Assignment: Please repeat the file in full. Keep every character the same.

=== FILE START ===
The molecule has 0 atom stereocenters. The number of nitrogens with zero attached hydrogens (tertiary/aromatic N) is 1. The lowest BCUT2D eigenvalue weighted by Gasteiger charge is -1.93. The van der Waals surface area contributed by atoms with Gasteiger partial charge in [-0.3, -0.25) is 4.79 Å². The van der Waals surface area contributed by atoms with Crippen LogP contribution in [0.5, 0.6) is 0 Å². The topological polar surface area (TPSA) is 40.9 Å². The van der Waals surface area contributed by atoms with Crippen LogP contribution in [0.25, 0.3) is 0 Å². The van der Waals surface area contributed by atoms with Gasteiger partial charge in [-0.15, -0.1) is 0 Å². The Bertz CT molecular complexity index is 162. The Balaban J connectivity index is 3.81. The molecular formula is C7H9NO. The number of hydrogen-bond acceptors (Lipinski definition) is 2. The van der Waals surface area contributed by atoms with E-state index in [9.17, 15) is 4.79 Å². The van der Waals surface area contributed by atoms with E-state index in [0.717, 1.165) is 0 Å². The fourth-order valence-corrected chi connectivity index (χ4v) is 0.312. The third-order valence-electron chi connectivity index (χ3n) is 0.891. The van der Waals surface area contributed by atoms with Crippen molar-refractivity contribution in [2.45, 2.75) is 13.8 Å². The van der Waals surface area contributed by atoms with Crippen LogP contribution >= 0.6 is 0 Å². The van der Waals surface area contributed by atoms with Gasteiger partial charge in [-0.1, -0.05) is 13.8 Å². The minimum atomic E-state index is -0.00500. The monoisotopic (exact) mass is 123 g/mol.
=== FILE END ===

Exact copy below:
The molecule has 0 atom stereocenters. The number of nitrogens with zero attached hydrogens (tertiary/aromatic N) is 1. The lowest BCUT2D eigenvalue weighted by Gasteiger charge is -1.93. The van der Waals surface area contributed by atoms with Gasteiger partial charge in [-0.3, -0.25) is 4.79 Å². The van der Waals surface area contributed by atoms with Crippen LogP contribution in [0.5, 0.6) is 0 Å². The topological polar surface area (TPSA) is 40.9 Å². The van der Waals surface area contributed by atoms with Crippen LogP contribution in [0.25, 0.3) is 0 Å². The van der Waals surface area contributed by atoms with Gasteiger partial charge in [-0.15, -0.1) is 0 Å². The Bertz CT molecular complexity index is 162. The Balaban J connectivity index is 3.81. The molecular formula is C7H9NO. The number of hydrogen-bond acceptors (Lipinski definition) is 2. The van der Waals surface area contributed by atoms with E-state index in [9.17, 15) is 4.79 Å². The van der Waals surface area contributed by atoms with E-state index in [0.717, 1.165) is 0 Å². The fourth-order valence-corrected chi connectivity index (χ4v) is 0.312. The third-order valence-electron chi connectivity index (χ3n) is 0.891. The van der Waals surface area contributed by atoms with Crippen molar-refractivity contribution in [2.45, 2.75) is 13.8 Å². The van der Waals surface area contributed by atoms with Crippen LogP contribution >= 0.6 is 0 Å². The van der Waals surface area contributed by atoms with Gasteiger partial charge in [-0.1, -0.05) is 13.8 Å². The minimum atomic E-state index is -0.00500. The monoisotopic (exact) mass is 123 g/mol.